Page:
VSI’s accident reconstruction expertise primarily involves motor vehicle accident reconstruction of car, truck, motorcycle, bicycle, and pedestrian collisions. Collision severities range from low-speed to high-speed impacts and collision types include frontal, rear-end, lateral, sideswipe collisions, and high-speed rollovers. Typical forensic questions include how and why an accident occurred and related issues such as speed, impact severity, perception/reaction, and time/speed/distance analyses to evaluate relative positions at various key times during an accident sequence.
VSI has responded within a few hours or few days to the scene of numerous catastrophic accidents to quickly preserve physical evidence before it is lost. In these situations our accident reconstruction experience helps us identify important physical evidence that is often only available at the scene for hours or days after the accident, which can be critical to assessing causation and liability issues. Accident scene and vehicle evidence is typically documented and measured using photography, 3D surveys, 3D scans, and Electronic Data Recorder (EDR) downloads. Documenting key evidence early reduces future analysis costs, improves results, and may even prevent litigation.
The Accreditation Commission for Traffic Accident Reconstruction defined accident reconstruction as "a systematic process of evaluating the evidence associated with a particular collision sequence and applying accepted physical principles in order to ascertain how the collision occurred."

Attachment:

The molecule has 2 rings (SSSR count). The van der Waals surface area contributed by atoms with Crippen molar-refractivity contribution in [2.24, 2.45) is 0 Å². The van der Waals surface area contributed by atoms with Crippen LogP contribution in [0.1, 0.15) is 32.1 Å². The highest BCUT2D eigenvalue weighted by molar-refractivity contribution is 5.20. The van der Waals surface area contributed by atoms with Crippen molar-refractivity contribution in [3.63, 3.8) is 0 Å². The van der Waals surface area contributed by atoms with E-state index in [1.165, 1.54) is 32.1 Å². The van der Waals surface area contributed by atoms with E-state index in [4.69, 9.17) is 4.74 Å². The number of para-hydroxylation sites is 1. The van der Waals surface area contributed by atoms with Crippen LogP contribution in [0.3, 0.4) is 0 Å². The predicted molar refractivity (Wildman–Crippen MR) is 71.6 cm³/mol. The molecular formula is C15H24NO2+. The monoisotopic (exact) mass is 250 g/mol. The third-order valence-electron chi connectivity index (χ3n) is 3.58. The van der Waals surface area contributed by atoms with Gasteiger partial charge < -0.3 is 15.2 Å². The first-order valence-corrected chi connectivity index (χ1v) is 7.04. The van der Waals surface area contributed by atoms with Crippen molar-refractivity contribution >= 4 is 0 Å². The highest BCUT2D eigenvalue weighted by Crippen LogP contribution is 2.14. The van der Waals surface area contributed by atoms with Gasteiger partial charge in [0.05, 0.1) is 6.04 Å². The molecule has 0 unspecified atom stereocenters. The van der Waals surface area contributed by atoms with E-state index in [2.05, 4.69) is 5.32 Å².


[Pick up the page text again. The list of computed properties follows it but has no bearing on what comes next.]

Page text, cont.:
The Society of Automotive Engineers Paper No. 870425 stated "automobile accident reconstruction has been defined as the best or most probable explanation of how an automobile accident occurred, based upon physical evidence."
Accident Reconstruction is an engineering based science that provides analysis, consultation, and expert witness testimony regarding what happened in a subject accident and why. Case investigations usually involve review of police documented evidence, inspection of the subject vehicles and accident sites including 3D surveys and 3D scans, and download of Electronic Data Recorders (EDRs). Analytical methods include photogrammetry, application of physics and engineering principles, review of scientific literature, interpretation and application of experimental test data, and mathematical modeling and simulation. Results provide answers to forensic questions regarding vehicle and collision dynamics, accident causation, and influence of driver, vehicle, and environmental variables.